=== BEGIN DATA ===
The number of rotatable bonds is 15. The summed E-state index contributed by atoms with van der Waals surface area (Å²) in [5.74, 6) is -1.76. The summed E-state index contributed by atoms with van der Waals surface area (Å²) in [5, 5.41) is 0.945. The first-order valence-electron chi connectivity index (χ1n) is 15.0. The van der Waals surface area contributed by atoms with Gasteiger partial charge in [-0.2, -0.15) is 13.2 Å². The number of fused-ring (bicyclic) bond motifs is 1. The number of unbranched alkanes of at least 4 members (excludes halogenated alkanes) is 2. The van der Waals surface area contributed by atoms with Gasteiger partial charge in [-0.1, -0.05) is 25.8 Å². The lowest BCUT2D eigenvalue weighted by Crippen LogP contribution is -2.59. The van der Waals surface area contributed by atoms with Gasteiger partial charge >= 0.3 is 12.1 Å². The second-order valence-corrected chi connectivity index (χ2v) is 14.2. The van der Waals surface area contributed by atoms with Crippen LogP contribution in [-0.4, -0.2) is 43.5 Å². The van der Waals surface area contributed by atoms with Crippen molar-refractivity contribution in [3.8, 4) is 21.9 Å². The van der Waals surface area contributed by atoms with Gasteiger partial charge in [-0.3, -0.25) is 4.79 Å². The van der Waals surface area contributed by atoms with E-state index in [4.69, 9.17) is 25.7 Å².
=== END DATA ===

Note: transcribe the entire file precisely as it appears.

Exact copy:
The number of rotatable bonds is 15. The summed E-state index contributed by atoms with van der Waals surface area (Å²) in [5.74, 6) is -1.76. The summed E-state index contributed by atoms with van der Waals surface area (Å²) in [5, 5.41) is 0.945. The first-order valence-electron chi connectivity index (χ1n) is 15.0. The van der Waals surface area contributed by atoms with Gasteiger partial charge in [-0.2, -0.15) is 13.2 Å². The number of fused-ring (bicyclic) bond motifs is 1. The number of unbranched alkanes of at least 4 members (excludes halogenated alkanes) is 2. The van der Waals surface area contributed by atoms with Gasteiger partial charge in [-0.1, -0.05) is 25.8 Å². The lowest BCUT2D eigenvalue weighted by Crippen LogP contribution is -2.59. The van der Waals surface area contributed by atoms with Gasteiger partial charge >= 0.3 is 12.1 Å². The second-order valence-corrected chi connectivity index (χ2v) is 14.2. The van der Waals surface area contributed by atoms with Crippen LogP contribution in [-0.4, -0.2) is 43.5 Å². The van der Waals surface area contributed by atoms with Crippen molar-refractivity contribution in [3.8, 4) is 21.9 Å². The van der Waals surface area contributed by atoms with Gasteiger partial charge in [-0.3, -0.25) is 4.79 Å². The van der Waals surface area contributed by atoms with E-state index in [4.69, 9.17) is 25.7 Å².